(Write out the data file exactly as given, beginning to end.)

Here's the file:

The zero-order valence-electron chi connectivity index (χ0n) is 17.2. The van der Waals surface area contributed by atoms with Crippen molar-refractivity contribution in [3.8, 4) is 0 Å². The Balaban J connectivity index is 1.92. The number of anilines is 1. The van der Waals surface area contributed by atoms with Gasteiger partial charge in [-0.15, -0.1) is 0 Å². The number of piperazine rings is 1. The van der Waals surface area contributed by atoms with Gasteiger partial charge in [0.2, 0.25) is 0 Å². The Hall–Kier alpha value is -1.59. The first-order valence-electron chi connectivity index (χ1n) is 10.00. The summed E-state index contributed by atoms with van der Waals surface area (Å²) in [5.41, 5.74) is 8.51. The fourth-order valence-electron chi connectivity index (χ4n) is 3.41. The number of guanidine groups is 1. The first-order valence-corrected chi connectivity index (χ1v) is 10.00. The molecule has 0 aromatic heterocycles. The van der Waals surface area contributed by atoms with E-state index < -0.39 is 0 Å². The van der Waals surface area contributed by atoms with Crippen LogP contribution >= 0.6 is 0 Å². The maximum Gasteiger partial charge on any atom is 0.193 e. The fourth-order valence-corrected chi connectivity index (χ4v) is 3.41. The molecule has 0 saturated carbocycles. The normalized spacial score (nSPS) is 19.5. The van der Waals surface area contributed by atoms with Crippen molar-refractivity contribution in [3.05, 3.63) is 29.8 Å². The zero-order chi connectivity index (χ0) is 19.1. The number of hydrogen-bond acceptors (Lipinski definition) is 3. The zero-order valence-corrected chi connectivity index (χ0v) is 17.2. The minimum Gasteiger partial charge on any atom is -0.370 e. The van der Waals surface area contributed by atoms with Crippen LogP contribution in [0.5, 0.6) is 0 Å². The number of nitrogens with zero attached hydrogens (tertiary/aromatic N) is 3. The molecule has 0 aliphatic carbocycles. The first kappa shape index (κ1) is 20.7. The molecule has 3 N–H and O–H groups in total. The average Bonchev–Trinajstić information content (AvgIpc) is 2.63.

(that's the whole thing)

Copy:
The zero-order valence-electron chi connectivity index (χ0n) is 17.2. The van der Waals surface area contributed by atoms with Crippen molar-refractivity contribution in [3.8, 4) is 0 Å². The Balaban J connectivity index is 1.92. The number of anilines is 1. The van der Waals surface area contributed by atoms with Gasteiger partial charge in [-0.15, -0.1) is 0 Å². The number of piperazine rings is 1. The van der Waals surface area contributed by atoms with Gasteiger partial charge in [0.2, 0.25) is 0 Å². The Hall–Kier alpha value is -1.59. The first-order valence-electron chi connectivity index (χ1n) is 10.00. The summed E-state index contributed by atoms with van der Waals surface area (Å²) in [5.41, 5.74) is 8.51. The fourth-order valence-electron chi connectivity index (χ4n) is 3.41. The number of guanidine groups is 1. The first-order valence-corrected chi connectivity index (χ1v) is 10.00. The molecule has 0 aromatic heterocycles. The van der Waals surface area contributed by atoms with E-state index < -0.39 is 0 Å². The van der Waals surface area contributed by atoms with Crippen LogP contribution >= 0.6 is 0 Å². The maximum Gasteiger partial charge on any atom is 0.193 e. The fourth-order valence-corrected chi connectivity index (χ4v) is 3.41. The molecule has 0 saturated carbocycles. The normalized spacial score (nSPS) is 19.5. The van der Waals surface area contributed by atoms with Crippen molar-refractivity contribution in [3.05, 3.63) is 29.8 Å². The zero-order chi connectivity index (χ0) is 19.1. The number of hydrogen-bond acceptors (Lipinski definition) is 3. The zero-order valence-corrected chi connectivity index (χ0v) is 17.2. The minimum Gasteiger partial charge on any atom is -0.370 e. The van der Waals surface area contributed by atoms with Crippen LogP contribution in [0.5, 0.6) is 0 Å². The number of nitrogens with zero attached hydrogens (tertiary/aromatic N) is 3. The molecule has 0 aliphatic carbocycles. The first kappa shape index (κ1) is 20.7. The molecule has 3 N–H and O–H groups in total. The average Bonchev–Trinajstić information content (AvgIpc) is 2.63.